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Valaraukar - Demonian Abyssal Visions

Demonian Abyssal Visions
by Louise Brown at 25 June 2019, 7:36 PM

Black Metal band VALARAUKAR took their name from one of J.R.R. Tolkien's books; the name itself is another way to refer to the infamous fire demons known as "Balrogs". The Scottish duo (located in the legendary city of Edinburgh) certainly manages to embrace the themes of bleakness and doom which are prevalent in so many of Tolkien's stories.

The opening track "Harnessing Of Hostile Forces," begins in low-key manner then gradually becomes louder as the song speeds up. The vocals stand out immediately because of the manner in which they are performed. Rather than sounding like traditional Black Metal the style is closer to a Punk Rock rant that has been slowed down a bit. The result is a narrative which is closer to speaking rather than pure singing, technically making it something like a chant. It works very well with the backing music in this case. The track also has several great guitar riffs throughout, adding a lot of energy to the composition. For a seven minute song it is over with surprisingly quick.

"The Unassailable Throne" begins a little quicker than the first track. However, the pace of the song really is not my concern once I hear the singer begin his part. Vagath has an interesting voice, but his style is limited for some strange reason. Rather than varying his approach at all he sticks to the exact same delivery that he used on the intro song. Fortunately the music within the track helps the listener to overlook the problem. It has plenty of power and darkness as well as a nice guitar solo about halfway through it. As "Red Eyes Behold The Heart Of Ruin" begins I admit I feel a certain amount of trepidation. The beginning of it is solid and well-played with plenty of conviction as well as skill. Promising so far, great! Unfortunately, the instant the vocals take over disappointment sets in. Yes, same delivery, same volume, same tone, etc. That is when I start to feel frustrated more than anything. Again, the music on the track is excellent. It provides the right atmosphere for the song and does not repeat itself. You can clearly hear a difference between it and the two previous songs. With regard to the vocals, it's a different story. I understand that some singers have a style which they prefer to sing in; I have always been a singer myself so I completely "get" the tendency to embrace what works for you. Normally, it's a good idea. But when it comes to recorded material it's not always your best bet. It gives the impression that the singer is either afraid to try something new, or it makes the singer seem like he (or she) doesn't care enough about what they're doing to shake things up a little bit. I'm not saying a drastic change is needed because that would also ruin a good song.  A few variations in tone and inflection would work wonders and make the songs that much better.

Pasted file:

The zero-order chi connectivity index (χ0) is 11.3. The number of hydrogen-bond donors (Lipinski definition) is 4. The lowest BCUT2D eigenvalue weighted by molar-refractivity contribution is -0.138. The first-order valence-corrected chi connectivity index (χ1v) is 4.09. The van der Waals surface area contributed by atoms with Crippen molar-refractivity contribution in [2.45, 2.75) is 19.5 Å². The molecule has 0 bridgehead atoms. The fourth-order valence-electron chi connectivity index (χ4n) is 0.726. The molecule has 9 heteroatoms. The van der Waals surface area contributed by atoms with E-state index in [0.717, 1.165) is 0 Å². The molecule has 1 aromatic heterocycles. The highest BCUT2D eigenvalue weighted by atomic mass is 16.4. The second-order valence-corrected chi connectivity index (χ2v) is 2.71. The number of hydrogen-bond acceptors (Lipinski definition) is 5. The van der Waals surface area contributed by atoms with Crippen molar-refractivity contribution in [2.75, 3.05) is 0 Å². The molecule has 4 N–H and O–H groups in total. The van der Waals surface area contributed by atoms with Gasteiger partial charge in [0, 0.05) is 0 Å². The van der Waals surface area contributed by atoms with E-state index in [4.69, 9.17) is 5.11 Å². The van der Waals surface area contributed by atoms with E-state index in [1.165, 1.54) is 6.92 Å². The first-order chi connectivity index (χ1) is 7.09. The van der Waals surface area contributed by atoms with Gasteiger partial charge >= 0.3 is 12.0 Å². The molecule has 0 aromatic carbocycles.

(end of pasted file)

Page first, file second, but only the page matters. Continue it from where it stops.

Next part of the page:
The final three songs on the album suffered from the same issues. Great to excellent music on all three of them; not such great vocals in all three cases. I feel bad for having to point out the problem repeatedly, but this is a review so I have to be honest about what I have heard. I still think VALARAUKAR is a good band with a great deal of potential. A couple of fairly small changes with regard to the singing would allow them to create songs which are truly epic rather than mildly entertaining. Hopefully they will push themselves just a tiny bit more next time so that their music makes a greater impression. I won't say don't buy the album, but I won't say that I recommend it, either.

Songwriting: 5
Originality: 5
Memorability: 4
Production: 5

2 Star Rating

  1. Harnessing Of Hostile Forces
  2. The Unassailable Throne
  3. Red Eyes Behold The Heart Of Ruin
  4. Visions Of Truth Amidst Black Fume
  5. Servants Of The Nameless
  6. Conquering The Void
Vagath -  Vocals, guitars
Sovereign -  Drums
Record Label: Iron Bonehead Productions


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